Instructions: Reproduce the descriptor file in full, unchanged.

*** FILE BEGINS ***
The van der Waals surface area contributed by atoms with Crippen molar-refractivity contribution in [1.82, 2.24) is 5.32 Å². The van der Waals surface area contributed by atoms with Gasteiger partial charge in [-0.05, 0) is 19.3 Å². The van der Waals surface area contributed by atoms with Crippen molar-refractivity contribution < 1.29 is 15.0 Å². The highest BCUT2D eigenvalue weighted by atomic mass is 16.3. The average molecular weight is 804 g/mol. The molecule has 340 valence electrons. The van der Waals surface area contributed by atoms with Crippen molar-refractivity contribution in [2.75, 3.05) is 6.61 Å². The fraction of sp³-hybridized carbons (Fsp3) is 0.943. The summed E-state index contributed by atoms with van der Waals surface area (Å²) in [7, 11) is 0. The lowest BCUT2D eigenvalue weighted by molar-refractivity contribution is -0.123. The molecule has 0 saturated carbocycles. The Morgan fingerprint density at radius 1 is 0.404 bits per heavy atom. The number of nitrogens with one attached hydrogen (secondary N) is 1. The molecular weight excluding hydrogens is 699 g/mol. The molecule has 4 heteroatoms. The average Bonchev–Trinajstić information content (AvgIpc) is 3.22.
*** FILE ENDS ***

The van der Waals surface area contributed by atoms with Crippen molar-refractivity contribution in [1.82, 2.24) is 5.32 Å². The van der Waals surface area contributed by atoms with Gasteiger partial charge in [-0.05, 0) is 19.3 Å². The van der Waals surface area contributed by atoms with Crippen molar-refractivity contribution < 1.29 is 15.0 Å². The highest BCUT2D eigenvalue weighted by atomic mass is 16.3. The average molecular weight is 804 g/mol. The molecule has 340 valence electrons. The van der Waals surface area contributed by atoms with Crippen molar-refractivity contribution in [2.75, 3.05) is 6.61 Å². The fraction of sp³-hybridized carbons (Fsp3) is 0.943. The summed E-state index contributed by atoms with van der Waals surface area (Å²) in [7, 11) is 0. The lowest BCUT2D eigenvalue weighted by molar-refractivity contribution is -0.123. The molecule has 0 saturated carbocycles. The Morgan fingerprint density at radius 1 is 0.404 bits per heavy atom. The number of nitrogens with one attached hydrogen (secondary N) is 1. The molecular weight excluding hydrogens is 699 g/mol. The molecule has 4 heteroatoms. The average Bonchev–Trinajstić information content (AvgIpc) is 3.22.